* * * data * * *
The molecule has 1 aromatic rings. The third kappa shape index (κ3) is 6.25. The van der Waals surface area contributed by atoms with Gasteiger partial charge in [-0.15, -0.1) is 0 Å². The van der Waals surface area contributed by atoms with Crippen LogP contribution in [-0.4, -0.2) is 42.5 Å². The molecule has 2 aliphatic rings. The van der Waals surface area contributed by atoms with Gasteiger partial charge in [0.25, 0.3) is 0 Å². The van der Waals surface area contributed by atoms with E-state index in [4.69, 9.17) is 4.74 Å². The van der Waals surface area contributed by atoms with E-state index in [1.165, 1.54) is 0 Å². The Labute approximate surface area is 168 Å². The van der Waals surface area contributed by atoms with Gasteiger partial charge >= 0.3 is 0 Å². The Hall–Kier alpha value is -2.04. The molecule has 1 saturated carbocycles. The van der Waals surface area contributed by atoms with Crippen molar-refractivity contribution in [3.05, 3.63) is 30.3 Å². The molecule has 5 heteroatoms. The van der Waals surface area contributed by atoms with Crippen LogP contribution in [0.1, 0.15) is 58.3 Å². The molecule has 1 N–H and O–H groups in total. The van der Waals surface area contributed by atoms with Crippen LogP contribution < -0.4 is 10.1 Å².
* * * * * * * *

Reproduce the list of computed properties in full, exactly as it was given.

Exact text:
The molecule has 1 aromatic rings. The third kappa shape index (κ3) is 6.25. The van der Waals surface area contributed by atoms with Gasteiger partial charge in [-0.15, -0.1) is 0 Å². The van der Waals surface area contributed by atoms with Crippen LogP contribution in [-0.4, -0.2) is 42.5 Å². The molecule has 2 aliphatic rings. The van der Waals surface area contributed by atoms with Gasteiger partial charge in [0.25, 0.3) is 0 Å². The van der Waals surface area contributed by atoms with E-state index in [4.69, 9.17) is 4.74 Å². The van der Waals surface area contributed by atoms with E-state index in [1.165, 1.54) is 0 Å². The Labute approximate surface area is 168 Å². The van der Waals surface area contributed by atoms with Gasteiger partial charge >= 0.3 is 0 Å². The Hall–Kier alpha value is -2.04. The molecule has 1 saturated carbocycles. The van der Waals surface area contributed by atoms with Crippen molar-refractivity contribution in [3.05, 3.63) is 30.3 Å². The molecule has 5 heteroatoms. The van der Waals surface area contributed by atoms with Crippen LogP contribution in [0.1, 0.15) is 58.3 Å². The molecule has 1 N–H and O–H groups in total. The van der Waals surface area contributed by atoms with Crippen LogP contribution < -0.4 is 10.1 Å².